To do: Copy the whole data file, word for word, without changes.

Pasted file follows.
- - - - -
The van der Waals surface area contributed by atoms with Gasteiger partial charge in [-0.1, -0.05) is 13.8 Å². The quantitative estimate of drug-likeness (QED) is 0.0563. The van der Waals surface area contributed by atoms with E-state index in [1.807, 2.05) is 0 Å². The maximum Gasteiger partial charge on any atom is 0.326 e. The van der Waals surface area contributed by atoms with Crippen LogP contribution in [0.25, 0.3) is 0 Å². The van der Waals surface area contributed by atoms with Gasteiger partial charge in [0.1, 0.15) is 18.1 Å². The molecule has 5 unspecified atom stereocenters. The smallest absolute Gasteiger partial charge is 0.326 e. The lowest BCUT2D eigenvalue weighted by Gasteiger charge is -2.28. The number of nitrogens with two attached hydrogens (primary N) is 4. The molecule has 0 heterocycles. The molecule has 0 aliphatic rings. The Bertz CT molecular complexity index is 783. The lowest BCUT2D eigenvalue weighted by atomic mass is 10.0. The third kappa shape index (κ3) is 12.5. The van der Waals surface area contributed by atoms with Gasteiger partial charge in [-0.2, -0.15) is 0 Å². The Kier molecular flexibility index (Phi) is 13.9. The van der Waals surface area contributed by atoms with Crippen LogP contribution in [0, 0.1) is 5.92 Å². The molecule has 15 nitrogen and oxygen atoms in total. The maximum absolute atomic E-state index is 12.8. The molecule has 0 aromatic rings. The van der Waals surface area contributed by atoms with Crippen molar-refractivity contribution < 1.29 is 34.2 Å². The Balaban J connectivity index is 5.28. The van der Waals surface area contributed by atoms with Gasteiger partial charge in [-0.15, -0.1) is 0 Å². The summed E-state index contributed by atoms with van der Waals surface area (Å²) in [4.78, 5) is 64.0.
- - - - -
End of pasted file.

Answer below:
The van der Waals surface area contributed by atoms with Gasteiger partial charge in [-0.1, -0.05) is 13.8 Å². The quantitative estimate of drug-likeness (QED) is 0.0563. The van der Waals surface area contributed by atoms with E-state index in [1.807, 2.05) is 0 Å². The maximum Gasteiger partial charge on any atom is 0.326 e. The van der Waals surface area contributed by atoms with Crippen LogP contribution in [0.25, 0.3) is 0 Å². The van der Waals surface area contributed by atoms with Gasteiger partial charge in [0.1, 0.15) is 18.1 Å². The molecule has 5 unspecified atom stereocenters. The smallest absolute Gasteiger partial charge is 0.326 e. The lowest BCUT2D eigenvalue weighted by Gasteiger charge is -2.28. The number of nitrogens with two attached hydrogens (primary N) is 4. The molecule has 0 heterocycles. The molecule has 0 aliphatic rings. The Bertz CT molecular complexity index is 783. The lowest BCUT2D eigenvalue weighted by atomic mass is 10.0. The third kappa shape index (κ3) is 12.5. The van der Waals surface area contributed by atoms with Gasteiger partial charge in [-0.2, -0.15) is 0 Å². The Kier molecular flexibility index (Phi) is 13.9. The van der Waals surface area contributed by atoms with Crippen LogP contribution in [0, 0.1) is 5.92 Å². The molecule has 15 nitrogen and oxygen atoms in total. The maximum absolute atomic E-state index is 12.8. The molecule has 0 aromatic rings. The van der Waals surface area contributed by atoms with Crippen molar-refractivity contribution < 1.29 is 34.2 Å². The Balaban J connectivity index is 5.28. The van der Waals surface area contributed by atoms with Gasteiger partial charge in [-0.15, -0.1) is 0 Å². The summed E-state index contributed by atoms with van der Waals surface area (Å²) in [4.78, 5) is 64.0.